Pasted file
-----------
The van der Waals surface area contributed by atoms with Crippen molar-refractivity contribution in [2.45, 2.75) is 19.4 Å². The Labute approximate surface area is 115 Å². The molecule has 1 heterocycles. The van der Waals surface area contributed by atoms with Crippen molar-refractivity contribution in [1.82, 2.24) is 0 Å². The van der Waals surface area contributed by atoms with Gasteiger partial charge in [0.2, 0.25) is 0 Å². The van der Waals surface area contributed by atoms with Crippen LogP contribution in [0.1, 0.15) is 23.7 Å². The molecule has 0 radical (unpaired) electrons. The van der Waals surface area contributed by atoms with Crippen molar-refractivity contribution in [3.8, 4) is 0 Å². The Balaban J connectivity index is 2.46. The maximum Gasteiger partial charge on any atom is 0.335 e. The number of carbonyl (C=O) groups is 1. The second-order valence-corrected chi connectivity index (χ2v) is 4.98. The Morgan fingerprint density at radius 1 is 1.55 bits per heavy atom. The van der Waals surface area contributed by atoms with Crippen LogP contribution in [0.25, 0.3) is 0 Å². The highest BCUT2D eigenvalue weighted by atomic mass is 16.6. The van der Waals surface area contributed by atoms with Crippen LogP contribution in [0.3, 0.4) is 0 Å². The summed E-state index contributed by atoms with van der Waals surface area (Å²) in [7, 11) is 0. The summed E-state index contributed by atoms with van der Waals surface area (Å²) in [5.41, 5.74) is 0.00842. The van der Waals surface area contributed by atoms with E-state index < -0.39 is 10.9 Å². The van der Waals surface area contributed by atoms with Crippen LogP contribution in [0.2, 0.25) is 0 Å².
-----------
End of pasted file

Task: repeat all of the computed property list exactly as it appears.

The van der Waals surface area contributed by atoms with Crippen molar-refractivity contribution in [2.45, 2.75) is 19.4 Å². The Labute approximate surface area is 115 Å². The molecule has 1 heterocycles. The van der Waals surface area contributed by atoms with Crippen molar-refractivity contribution in [1.82, 2.24) is 0 Å². The van der Waals surface area contributed by atoms with Gasteiger partial charge in [0.2, 0.25) is 0 Å². The van der Waals surface area contributed by atoms with Crippen LogP contribution in [0.1, 0.15) is 23.7 Å². The molecule has 0 radical (unpaired) electrons. The van der Waals surface area contributed by atoms with Crippen molar-refractivity contribution in [3.8, 4) is 0 Å². The Balaban J connectivity index is 2.46. The maximum Gasteiger partial charge on any atom is 0.335 e. The number of carbonyl (C=O) groups is 1. The second-order valence-corrected chi connectivity index (χ2v) is 4.98. The Morgan fingerprint density at radius 1 is 1.55 bits per heavy atom. The van der Waals surface area contributed by atoms with Crippen LogP contribution in [0.25, 0.3) is 0 Å². The highest BCUT2D eigenvalue weighted by atomic mass is 16.6. The van der Waals surface area contributed by atoms with Crippen LogP contribution in [0.3, 0.4) is 0 Å². The summed E-state index contributed by atoms with van der Waals surface area (Å²) in [7, 11) is 0. The summed E-state index contributed by atoms with van der Waals surface area (Å²) in [5.41, 5.74) is 0.00842. The van der Waals surface area contributed by atoms with E-state index < -0.39 is 10.9 Å². The van der Waals surface area contributed by atoms with Crippen LogP contribution in [0.2, 0.25) is 0 Å².